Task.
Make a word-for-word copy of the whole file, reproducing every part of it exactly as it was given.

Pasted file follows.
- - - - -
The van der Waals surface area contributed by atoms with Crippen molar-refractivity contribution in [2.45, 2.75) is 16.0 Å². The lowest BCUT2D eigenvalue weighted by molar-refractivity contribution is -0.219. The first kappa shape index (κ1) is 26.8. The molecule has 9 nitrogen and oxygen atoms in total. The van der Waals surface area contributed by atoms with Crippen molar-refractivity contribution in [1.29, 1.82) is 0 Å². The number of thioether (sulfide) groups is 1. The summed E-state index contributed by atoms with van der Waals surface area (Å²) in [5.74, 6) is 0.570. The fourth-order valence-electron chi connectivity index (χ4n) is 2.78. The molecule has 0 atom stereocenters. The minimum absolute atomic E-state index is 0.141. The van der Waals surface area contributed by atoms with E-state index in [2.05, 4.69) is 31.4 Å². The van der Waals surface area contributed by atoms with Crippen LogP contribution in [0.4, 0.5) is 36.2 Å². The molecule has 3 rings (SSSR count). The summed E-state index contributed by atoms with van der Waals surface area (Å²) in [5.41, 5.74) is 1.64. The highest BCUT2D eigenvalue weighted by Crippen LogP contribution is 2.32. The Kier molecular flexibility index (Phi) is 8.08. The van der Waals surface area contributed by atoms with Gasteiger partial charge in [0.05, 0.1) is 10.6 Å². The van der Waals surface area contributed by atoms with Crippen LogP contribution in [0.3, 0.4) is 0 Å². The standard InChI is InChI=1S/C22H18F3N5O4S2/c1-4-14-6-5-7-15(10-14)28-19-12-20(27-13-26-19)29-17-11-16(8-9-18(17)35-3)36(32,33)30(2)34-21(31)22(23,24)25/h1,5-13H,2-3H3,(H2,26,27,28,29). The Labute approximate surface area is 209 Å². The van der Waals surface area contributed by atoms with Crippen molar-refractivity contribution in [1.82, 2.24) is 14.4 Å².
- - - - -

The van der Waals surface area contributed by atoms with Crippen molar-refractivity contribution in [2.45, 2.75) is 16.0 Å². The lowest BCUT2D eigenvalue weighted by molar-refractivity contribution is -0.219. The first kappa shape index (κ1) is 26.8. The molecule has 9 nitrogen and oxygen atoms in total. The van der Waals surface area contributed by atoms with Crippen molar-refractivity contribution in [1.29, 1.82) is 0 Å². The number of thioether (sulfide) groups is 1. The summed E-state index contributed by atoms with van der Waals surface area (Å²) in [5.74, 6) is 0.570. The fourth-order valence-electron chi connectivity index (χ4n) is 2.78. The molecule has 0 atom stereocenters. The minimum absolute atomic E-state index is 0.141. The van der Waals surface area contributed by atoms with E-state index in [2.05, 4.69) is 31.4 Å². The van der Waals surface area contributed by atoms with Crippen LogP contribution in [0.4, 0.5) is 36.2 Å². The molecule has 3 rings (SSSR count). The summed E-state index contributed by atoms with van der Waals surface area (Å²) in [5.41, 5.74) is 1.64. The highest BCUT2D eigenvalue weighted by Crippen LogP contribution is 2.32. The Kier molecular flexibility index (Phi) is 8.08. The van der Waals surface area contributed by atoms with Gasteiger partial charge in [0.05, 0.1) is 10.6 Å². The van der Waals surface area contributed by atoms with Crippen LogP contribution in [0.3, 0.4) is 0 Å². The standard InChI is InChI=1S/C22H18F3N5O4S2/c1-4-14-6-5-7-15(10-14)28-19-12-20(27-13-26-19)29-17-11-16(8-9-18(17)35-3)36(32,33)30(2)34-21(31)22(23,24)25/h1,5-13H,2-3H3,(H2,26,27,28,29). The Labute approximate surface area is 209 Å². The van der Waals surface area contributed by atoms with Crippen molar-refractivity contribution in [1.82, 2.24) is 14.4 Å².